Async 4 - Refactoring application to use Async Await

Step by step refactoring application layers for async/await

Tue, 19 Feb 2019

Intro

This post is part of 4 post blog series. In this series i will start with an introduction about the asynchronous programming and then we will explore more details about the asynchronous programming and it benefits then finally we will go through how we can start using asynchronous programming in our applications. This is the Fourth and Final Post in the series.

Below is the list of all the posts from the series

  1. What is Asynchronous execution Real life and C# example
  2. Why you should you consider it as a web developer?
  3. How async/await works Details of StateMachine working
  4. Demo: Refactoring an application to be asynchronous(This Post)

The await Begins …

This will be the last post of the blog series about asynchronous programming. I may write more about asynchronous programming as i learn more and feel community can benefit from learnings. In this post we will finally work on an application that looks more like a real world application. Instead of some console application with http calls.

I named this post The await begins... because i hope this series will help you to start using asynchronous programming in you applications if you are not doing it already. Without any further delay let’s get started.

First of all i want to give credit where it is due. This post is inspired from the Pluralsight video series from John Papa and Dan Wahlin. If this post result in any copyright breach Please get in touch using twitter DM @NotRanjeet.

In this post as a starting point we will have a very basic Asp.net Core application that uses Entity Framework to access SqlLite Db. We will start with this application written in synchronous manner with the all the database calls being executed synchronously. We will refactor this application to make all the database calls asynchronous. After all the database calls are refactored to be asynchronous we will take a look at how the Unit Test will be impacted by making our code asynchronous in nature.

To grab a copy of the source code for this post please go to Github Link

What we are building

Now if you have copy of the source from the above we are all set to get started with the refactoring. Lets start by looking what we are trying to build.

We have very basic book store implementation.We are using SqlLite as a DB to store out data to minimize the setup you need to up and running with this demo. You can easily replace SqlLiteDB with any Relational database of your choice.

The Different entities and their relations are as below.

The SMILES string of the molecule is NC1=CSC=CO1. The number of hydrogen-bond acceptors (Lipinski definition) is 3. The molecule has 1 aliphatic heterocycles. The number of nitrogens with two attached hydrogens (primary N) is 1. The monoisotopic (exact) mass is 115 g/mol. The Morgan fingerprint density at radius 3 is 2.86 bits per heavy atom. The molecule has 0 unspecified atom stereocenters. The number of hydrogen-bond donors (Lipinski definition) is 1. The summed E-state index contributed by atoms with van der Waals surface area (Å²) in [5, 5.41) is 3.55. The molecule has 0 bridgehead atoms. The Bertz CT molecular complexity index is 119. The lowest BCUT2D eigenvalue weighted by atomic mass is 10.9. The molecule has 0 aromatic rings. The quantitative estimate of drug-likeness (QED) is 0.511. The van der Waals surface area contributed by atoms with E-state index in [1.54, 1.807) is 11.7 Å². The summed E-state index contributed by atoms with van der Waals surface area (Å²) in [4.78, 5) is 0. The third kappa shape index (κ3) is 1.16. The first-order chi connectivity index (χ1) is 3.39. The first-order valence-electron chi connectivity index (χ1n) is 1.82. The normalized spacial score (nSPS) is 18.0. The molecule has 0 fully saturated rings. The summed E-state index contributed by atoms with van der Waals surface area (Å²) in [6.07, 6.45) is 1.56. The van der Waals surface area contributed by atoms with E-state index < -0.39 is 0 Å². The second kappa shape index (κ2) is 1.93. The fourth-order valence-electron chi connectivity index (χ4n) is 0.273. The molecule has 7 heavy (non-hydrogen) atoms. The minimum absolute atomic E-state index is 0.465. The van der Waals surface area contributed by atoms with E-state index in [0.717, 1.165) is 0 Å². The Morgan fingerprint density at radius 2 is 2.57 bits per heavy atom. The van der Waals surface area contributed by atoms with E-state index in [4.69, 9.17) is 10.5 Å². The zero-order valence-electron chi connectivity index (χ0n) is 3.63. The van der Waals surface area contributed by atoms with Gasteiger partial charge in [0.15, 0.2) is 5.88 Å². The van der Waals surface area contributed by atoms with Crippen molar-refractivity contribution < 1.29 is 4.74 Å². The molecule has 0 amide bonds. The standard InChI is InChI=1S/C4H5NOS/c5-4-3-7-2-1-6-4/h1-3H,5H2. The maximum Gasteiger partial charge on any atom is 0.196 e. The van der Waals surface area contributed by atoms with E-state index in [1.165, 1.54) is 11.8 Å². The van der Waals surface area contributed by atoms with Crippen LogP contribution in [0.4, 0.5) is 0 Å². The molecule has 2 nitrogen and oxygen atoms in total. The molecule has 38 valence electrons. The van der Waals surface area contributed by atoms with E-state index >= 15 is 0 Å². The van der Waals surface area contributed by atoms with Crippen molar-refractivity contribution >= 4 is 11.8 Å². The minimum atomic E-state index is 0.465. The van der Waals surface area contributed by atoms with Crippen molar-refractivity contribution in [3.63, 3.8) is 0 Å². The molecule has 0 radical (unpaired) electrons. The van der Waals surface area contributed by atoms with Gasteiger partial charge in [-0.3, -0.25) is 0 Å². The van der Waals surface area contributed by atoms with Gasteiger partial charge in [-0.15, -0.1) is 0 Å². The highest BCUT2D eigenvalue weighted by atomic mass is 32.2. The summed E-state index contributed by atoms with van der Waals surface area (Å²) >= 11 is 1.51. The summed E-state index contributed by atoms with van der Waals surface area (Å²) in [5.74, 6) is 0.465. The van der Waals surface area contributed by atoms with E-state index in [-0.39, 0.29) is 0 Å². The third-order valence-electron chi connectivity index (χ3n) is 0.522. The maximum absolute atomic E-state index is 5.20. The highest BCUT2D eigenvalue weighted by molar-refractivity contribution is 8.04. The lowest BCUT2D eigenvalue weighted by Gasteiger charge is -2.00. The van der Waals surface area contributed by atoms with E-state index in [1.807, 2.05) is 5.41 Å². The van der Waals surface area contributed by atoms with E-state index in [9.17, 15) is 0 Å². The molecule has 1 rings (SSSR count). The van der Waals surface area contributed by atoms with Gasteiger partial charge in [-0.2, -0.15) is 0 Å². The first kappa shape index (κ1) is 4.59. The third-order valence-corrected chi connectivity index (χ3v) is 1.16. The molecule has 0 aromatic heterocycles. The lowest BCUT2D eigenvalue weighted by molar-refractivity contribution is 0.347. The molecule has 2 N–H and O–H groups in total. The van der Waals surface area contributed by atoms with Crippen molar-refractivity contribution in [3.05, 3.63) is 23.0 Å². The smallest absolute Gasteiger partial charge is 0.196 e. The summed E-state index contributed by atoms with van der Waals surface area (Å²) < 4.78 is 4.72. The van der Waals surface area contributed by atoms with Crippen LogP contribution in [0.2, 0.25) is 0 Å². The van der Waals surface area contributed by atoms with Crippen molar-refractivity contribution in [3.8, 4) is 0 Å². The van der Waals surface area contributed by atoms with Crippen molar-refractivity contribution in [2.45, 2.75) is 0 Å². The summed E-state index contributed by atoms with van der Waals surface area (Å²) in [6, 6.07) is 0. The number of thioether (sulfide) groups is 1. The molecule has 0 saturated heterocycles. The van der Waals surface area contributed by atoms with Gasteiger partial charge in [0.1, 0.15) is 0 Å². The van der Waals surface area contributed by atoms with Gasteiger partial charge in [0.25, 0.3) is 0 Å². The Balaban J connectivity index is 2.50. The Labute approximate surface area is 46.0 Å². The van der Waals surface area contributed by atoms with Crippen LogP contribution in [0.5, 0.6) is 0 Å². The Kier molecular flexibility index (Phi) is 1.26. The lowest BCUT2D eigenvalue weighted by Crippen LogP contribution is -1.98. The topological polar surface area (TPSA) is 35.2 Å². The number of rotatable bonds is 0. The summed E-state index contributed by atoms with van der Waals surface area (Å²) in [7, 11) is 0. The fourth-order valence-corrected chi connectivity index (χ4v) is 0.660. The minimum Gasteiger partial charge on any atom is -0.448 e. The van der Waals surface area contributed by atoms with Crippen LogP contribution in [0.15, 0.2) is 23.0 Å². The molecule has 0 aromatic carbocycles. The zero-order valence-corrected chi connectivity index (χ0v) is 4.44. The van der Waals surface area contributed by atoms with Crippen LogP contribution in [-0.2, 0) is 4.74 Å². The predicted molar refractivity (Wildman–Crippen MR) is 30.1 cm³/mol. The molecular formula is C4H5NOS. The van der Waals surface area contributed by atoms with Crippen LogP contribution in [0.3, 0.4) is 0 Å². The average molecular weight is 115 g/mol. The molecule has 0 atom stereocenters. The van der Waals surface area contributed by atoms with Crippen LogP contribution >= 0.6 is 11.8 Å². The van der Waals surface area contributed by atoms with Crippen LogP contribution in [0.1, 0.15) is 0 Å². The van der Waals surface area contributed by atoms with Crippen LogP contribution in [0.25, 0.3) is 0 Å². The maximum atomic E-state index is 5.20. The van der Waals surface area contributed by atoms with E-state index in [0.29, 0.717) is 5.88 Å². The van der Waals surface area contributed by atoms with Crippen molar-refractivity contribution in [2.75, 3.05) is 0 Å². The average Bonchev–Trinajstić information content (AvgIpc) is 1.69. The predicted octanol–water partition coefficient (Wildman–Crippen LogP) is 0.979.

• One Book can have multiple authors and one author can write multiple books so many to many relation between author and book.
  • One Book can have multiple Genres and One Genre can have multiple books so many to many relation between book and Genre.
  • One book can have only one publisher but one publisher can publish many books One to Many relation between Publisher and Book.

Project Structure

I tried to keep the database schema and entities simple as the focus is on using asynchronous programming in your application.

The project structure is very simple. I kept it simple intentionally instead of creating projects for different layers. Project Structure

Refactoring The Repositories

Starting from the Database Layer by looking at the Repositories where we make the database calls. Currently all the calls to fetch data from database are synchronous in nature. So at runtime we call the database for results and while the database return the results we block the execution thread.

Lets have a look at the methods from BookRepository.cs This repository provide methods to fetch books from the database.

 public List<Book> GetBooks()
        {
            //ToList is synchronous call to the database to get books
            return _context.Books
                           .OrderBy(i => i.Id)
                           .ToList();
        }

Now we will try to convert this call into asynchronous operation

public async Task<List<Book>> GetBooksAsync()
        {
            //ToListAsync is asynchronous variant for ToList
            return await _context.Books
                           .OrderBy(i => i.Id)
                           .ToListAsync();
        }

Things to Notice:

  • Method Return Type Changed to Task<List<Book> instead of List<Book>
  • async got added to method signature
  • ToList replaced with ToListAsync.
  • Renamed method to GetBooksAsync not required but good practice to name you async method explicitly

Now we can go forward with the same approach and refactor all the remaining methods.

There is a method under the StoreRepository that will benefit a lot from this async refactoring. Here is the initial synchronous version.

public ReferenceData GetReferenceData()
        {
            try
            {
                var authors = _context.Authors.ToList();
                var genres = _context.Genres.ToList();
                var publishers = _context.Publishers.ToList();
                return new ReferenceData
                {
                    Authors = authors,
                    Genres = genres,
                    Publishers = publishers
                };
            }
            catch (Exception ex)
            {
                _logger.LogError(ex.Message, ex);
                return null;
            }
        }

After Refactoring this method to asynchronous it becomes.

public async Task<ReferenceData> GetReferenceDataAsync()
        {
            try
            {

                var authors = _context.Authors.ToListAsync();
                //We start Genre Database fetch before we get the result for Authors
                var genres = _context.Genres.ToListAsync();